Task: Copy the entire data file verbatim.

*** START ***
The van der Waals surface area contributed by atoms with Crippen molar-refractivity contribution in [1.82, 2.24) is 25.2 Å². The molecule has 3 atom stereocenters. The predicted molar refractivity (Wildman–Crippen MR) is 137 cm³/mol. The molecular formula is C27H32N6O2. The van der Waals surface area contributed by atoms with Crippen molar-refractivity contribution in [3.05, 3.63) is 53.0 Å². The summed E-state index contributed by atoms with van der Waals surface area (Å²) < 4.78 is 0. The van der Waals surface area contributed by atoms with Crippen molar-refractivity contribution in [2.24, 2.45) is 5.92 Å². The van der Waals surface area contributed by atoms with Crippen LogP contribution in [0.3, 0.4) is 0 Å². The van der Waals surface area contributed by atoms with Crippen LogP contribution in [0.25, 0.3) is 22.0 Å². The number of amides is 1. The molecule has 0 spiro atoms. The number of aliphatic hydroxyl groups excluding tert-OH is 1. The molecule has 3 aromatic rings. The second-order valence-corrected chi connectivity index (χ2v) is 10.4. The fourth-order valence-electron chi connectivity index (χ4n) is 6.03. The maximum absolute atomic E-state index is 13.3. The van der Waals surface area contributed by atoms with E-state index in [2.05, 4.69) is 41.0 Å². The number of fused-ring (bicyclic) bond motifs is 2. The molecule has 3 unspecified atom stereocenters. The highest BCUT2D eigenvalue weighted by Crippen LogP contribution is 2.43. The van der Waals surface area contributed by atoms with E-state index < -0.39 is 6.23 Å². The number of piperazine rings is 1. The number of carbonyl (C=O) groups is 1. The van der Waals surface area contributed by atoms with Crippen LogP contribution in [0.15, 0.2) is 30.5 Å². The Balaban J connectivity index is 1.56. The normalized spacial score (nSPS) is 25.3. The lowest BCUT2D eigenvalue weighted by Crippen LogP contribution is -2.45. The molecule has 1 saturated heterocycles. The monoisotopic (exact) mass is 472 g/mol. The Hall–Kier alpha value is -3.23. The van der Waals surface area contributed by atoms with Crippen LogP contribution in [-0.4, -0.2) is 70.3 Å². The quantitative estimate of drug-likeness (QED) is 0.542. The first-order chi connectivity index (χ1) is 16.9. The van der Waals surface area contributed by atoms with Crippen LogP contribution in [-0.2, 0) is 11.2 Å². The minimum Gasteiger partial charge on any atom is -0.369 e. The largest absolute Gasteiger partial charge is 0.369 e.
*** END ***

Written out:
The van der Waals surface area contributed by atoms with Crippen molar-refractivity contribution in [1.82, 2.24) is 25.2 Å². The molecule has 3 atom stereocenters. The predicted molar refractivity (Wildman–Crippen MR) is 137 cm³/mol. The molecular formula is C27H32N6O2. The van der Waals surface area contributed by atoms with Crippen molar-refractivity contribution in [3.05, 3.63) is 53.0 Å². The summed E-state index contributed by atoms with van der Waals surface area (Å²) < 4.78 is 0. The van der Waals surface area contributed by atoms with Crippen molar-refractivity contribution in [2.24, 2.45) is 5.92 Å². The van der Waals surface area contributed by atoms with Crippen LogP contribution in [0.3, 0.4) is 0 Å². The van der Waals surface area contributed by atoms with Crippen LogP contribution in [0.25, 0.3) is 22.0 Å². The number of amides is 1. The molecule has 0 spiro atoms. The number of aliphatic hydroxyl groups excluding tert-OH is 1. The molecule has 3 aromatic rings. The second-order valence-corrected chi connectivity index (χ2v) is 10.4. The fourth-order valence-electron chi connectivity index (χ4n) is 6.03. The maximum absolute atomic E-state index is 13.3. The van der Waals surface area contributed by atoms with E-state index in [2.05, 4.69) is 41.0 Å². The number of fused-ring (bicyclic) bond motifs is 2. The molecule has 3 unspecified atom stereocenters. The highest BCUT2D eigenvalue weighted by Crippen LogP contribution is 2.43. The van der Waals surface area contributed by atoms with E-state index < -0.39 is 6.23 Å². The number of piperazine rings is 1. The number of carbonyl (C=O) groups is 1. The van der Waals surface area contributed by atoms with Crippen LogP contribution in [0.15, 0.2) is 30.5 Å². The Balaban J connectivity index is 1.56. The normalized spacial score (nSPS) is 25.3. The lowest BCUT2D eigenvalue weighted by Crippen LogP contribution is -2.45. The molecule has 1 saturated heterocycles. The monoisotopic (exact) mass is 472 g/mol. The Hall–Kier alpha value is -3.23. The van der Waals surface area contributed by atoms with Crippen LogP contribution in [-0.4, -0.2) is 70.3 Å². The quantitative estimate of drug-likeness (QED) is 0.542. The first-order chi connectivity index (χ1) is 16.9. The van der Waals surface area contributed by atoms with Crippen LogP contribution in [-0.2, 0) is 11.2 Å². The minimum Gasteiger partial charge on any atom is -0.369 e. The largest absolute Gasteiger partial charge is 0.369 e.